Trump Emerges From Court, Cites Pundits Slamming His Prosecution: ‘Whopping Outrage’


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Former President Donald Trump has appeared at a Manhattan courthouse all week and expressed his dissatisfaction with the ongoing criminal case against him.

The jury for the case was selected after four days of deliberation, and alternative jurors are yet to be seated. Trump is facing 34 felony charges related to falsifying business records to conceal hush money payments. He has pleaded not guilty to all counts.

“I’m supposed to be in New Hampshire, I’m supposed to be in Georgia, I’m supposed to be in North Carolina, in South Carolina, I’m supposed to be a lot of places campaigning. But I’ve been here all day on a trial that really is a very unfair trial. These are all stories, this is from the last few days,” Trump declared while holding a stack of news articles slamming his trial.

Trump also flipped through articles from the Wall Street Journal and National Review before referencing Fox News legal analysts in an attempt to clear his name.

“‘The whopping outrage in Trump’s indictment,’” he said, reading the headline from an article by Fox News’ Andrew McCarthy. He then cited two more Fox News analysts. “Jonathan Turley. Gregg Jarrett. Andrew McCarthy. Every one of them saying, they call it a zombie case, meaning it is no case. And they say it’s unconstitutional.”

After browsing through several more pages, Trump then griped about the temperature in the courtroom.

“And I’m sitting here for days now from morning until night in that freezing room,” he went on. “Everybody was freezing in there. And all for this. This is your result.”



Judge Juan Merchan, who is overseeing the hush money trial of Trump in New York City, chastised the media on Thursday for disclosing personally identifiable information about the jury.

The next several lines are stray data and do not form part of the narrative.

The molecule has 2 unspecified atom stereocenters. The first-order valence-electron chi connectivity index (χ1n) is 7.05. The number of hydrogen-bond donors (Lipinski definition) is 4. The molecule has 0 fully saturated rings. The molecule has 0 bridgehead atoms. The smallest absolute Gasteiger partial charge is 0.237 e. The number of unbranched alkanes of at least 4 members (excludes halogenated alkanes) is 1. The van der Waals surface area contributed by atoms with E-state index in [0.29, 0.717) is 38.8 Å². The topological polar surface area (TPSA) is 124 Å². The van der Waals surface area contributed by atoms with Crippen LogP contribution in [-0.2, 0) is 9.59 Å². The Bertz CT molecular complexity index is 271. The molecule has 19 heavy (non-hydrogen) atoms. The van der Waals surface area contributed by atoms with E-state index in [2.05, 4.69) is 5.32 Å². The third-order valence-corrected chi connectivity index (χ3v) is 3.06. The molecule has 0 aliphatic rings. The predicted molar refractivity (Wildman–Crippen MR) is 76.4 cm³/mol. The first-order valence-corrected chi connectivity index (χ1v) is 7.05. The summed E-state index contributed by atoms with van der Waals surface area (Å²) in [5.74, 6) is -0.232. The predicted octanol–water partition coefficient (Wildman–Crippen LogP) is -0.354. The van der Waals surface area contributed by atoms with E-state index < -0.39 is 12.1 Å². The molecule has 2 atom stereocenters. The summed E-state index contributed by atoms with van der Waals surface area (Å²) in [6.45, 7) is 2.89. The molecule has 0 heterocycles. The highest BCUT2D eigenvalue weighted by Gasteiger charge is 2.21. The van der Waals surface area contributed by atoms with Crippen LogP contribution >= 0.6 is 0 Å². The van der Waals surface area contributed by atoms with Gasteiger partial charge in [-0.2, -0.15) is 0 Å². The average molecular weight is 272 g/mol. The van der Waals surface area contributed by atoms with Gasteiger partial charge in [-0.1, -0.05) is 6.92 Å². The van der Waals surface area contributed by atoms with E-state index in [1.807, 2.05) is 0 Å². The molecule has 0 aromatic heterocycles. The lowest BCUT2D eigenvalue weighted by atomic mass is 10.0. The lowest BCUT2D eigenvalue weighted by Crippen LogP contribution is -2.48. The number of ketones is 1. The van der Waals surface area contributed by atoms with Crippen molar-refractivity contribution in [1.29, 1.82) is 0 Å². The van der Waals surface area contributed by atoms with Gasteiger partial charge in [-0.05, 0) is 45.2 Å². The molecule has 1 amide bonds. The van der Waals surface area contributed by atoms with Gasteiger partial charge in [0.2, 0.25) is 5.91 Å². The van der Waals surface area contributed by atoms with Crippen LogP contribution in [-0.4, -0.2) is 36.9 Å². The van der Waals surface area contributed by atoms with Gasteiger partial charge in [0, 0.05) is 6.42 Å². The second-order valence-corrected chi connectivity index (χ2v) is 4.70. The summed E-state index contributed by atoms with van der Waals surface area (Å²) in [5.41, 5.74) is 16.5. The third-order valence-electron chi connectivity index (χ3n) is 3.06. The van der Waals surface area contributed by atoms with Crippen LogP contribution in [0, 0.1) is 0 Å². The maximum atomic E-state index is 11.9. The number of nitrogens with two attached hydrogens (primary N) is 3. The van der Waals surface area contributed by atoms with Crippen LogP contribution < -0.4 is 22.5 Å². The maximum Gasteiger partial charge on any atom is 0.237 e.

According to MSNBC contributor Adam Klasfeld, Merchan spoke with the media directly following the expulsion of that juror. He told them that disclosing too much personal information about the jurors “defeats the purpose” of their anonymity, which is meant to shield them from outside pressures and ensure their safety.

“The press is certainly able and permitted to write about anything that’s on the record, because it’s on the record,” said Merchan. “But I’m directing that the press simply applies common sense.”

Earlier on Thursday, Judge Merchan reaffirmed his ruling to exclude jurors from seeing footage from the infamous “Access Hollywood” tape.

Judge Juan Merchan stated to the court, “I remain convinced at this moment… that the tape should not come in.”


Before the 2016 election, a 2005 “Access Hollywood” tape surfaced, which revealed Trump talking to host Billy Bush about his star power and the impact it had on women.

In March, Merchan stated that “it is not necessary that the tape itself be introduced into evidence or that it be played for the jury.” Merchan had previously denied that the prosecution could show the tape to the jurors.

Joshua Steinglass, the prosecutor, pushed back on Monday to present the video’s supporting documentation, claiming that it is “living proof that the defendant wasn’t all talk” and a “sexual assault admission.”

“That is more than just comments of a sexual nature,” Steinglass said, adding that when the video surfaced in 2016, it threw Trump’s presidential campaign into a “tailspin.”

Trump’s lawyer argued that the video was too explicit and biased to show to the jury.

“The people will get everything they need to prove the charges in this case from what your honor has already ruled,” Blanche said.

Merchan stated that jurors could not see the video, but prosecutors could play Trump’s exact words from the recording along with an email about it.

Trump is on trial in New York City on felony charges regarding a 2016 payment of hush money to adult film actress Stormy Daniels.

In April of last year, Trump entered a not guilty plea to a 34-count indictment that accused him of fabricating business records concerning a hush money payment to Daniels that his then-attorney Michael Cohen made to her in an attempt to improve his chances of winning the 2016 presidential election.

With a 6-8 week trial duration anticipated overall, jury selection may take up to two weeks.

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